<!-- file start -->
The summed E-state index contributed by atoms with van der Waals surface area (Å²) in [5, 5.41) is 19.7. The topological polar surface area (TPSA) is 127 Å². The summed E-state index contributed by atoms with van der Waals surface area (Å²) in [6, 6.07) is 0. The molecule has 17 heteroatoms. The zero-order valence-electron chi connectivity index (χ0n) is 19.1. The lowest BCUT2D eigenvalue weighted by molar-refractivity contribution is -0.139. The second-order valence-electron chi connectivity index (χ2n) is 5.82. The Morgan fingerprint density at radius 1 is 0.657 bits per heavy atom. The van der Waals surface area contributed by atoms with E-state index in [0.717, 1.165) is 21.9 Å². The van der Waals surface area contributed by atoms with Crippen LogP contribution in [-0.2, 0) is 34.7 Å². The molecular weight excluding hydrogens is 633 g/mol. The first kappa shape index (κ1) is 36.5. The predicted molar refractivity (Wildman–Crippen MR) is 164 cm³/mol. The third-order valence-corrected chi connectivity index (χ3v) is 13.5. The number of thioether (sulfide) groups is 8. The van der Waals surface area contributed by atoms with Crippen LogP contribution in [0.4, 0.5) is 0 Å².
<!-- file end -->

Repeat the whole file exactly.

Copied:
The summed E-state index contributed by atoms with van der Waals surface area (Å²) in [5, 5.41) is 19.7. The topological polar surface area (TPSA) is 127 Å². The summed E-state index contributed by atoms with van der Waals surface area (Å²) in [6, 6.07) is 0. The molecule has 17 heteroatoms. The zero-order valence-electron chi connectivity index (χ0n) is 19.1. The lowest BCUT2D eigenvalue weighted by molar-refractivity contribution is -0.139. The second-order valence-electron chi connectivity index (χ2n) is 5.82. The Morgan fingerprint density at radius 1 is 0.657 bits per heavy atom. The van der Waals surface area contributed by atoms with E-state index in [0.717, 1.165) is 21.9 Å². The van der Waals surface area contributed by atoms with Crippen LogP contribution in [-0.2, 0) is 34.7 Å². The molecular weight excluding hydrogens is 633 g/mol. The first kappa shape index (κ1) is 36.5. The predicted molar refractivity (Wildman–Crippen MR) is 164 cm³/mol. The third-order valence-corrected chi connectivity index (χ3v) is 13.5. The number of thioether (sulfide) groups is 8. The van der Waals surface area contributed by atoms with Crippen LogP contribution in [0.4, 0.5) is 0 Å².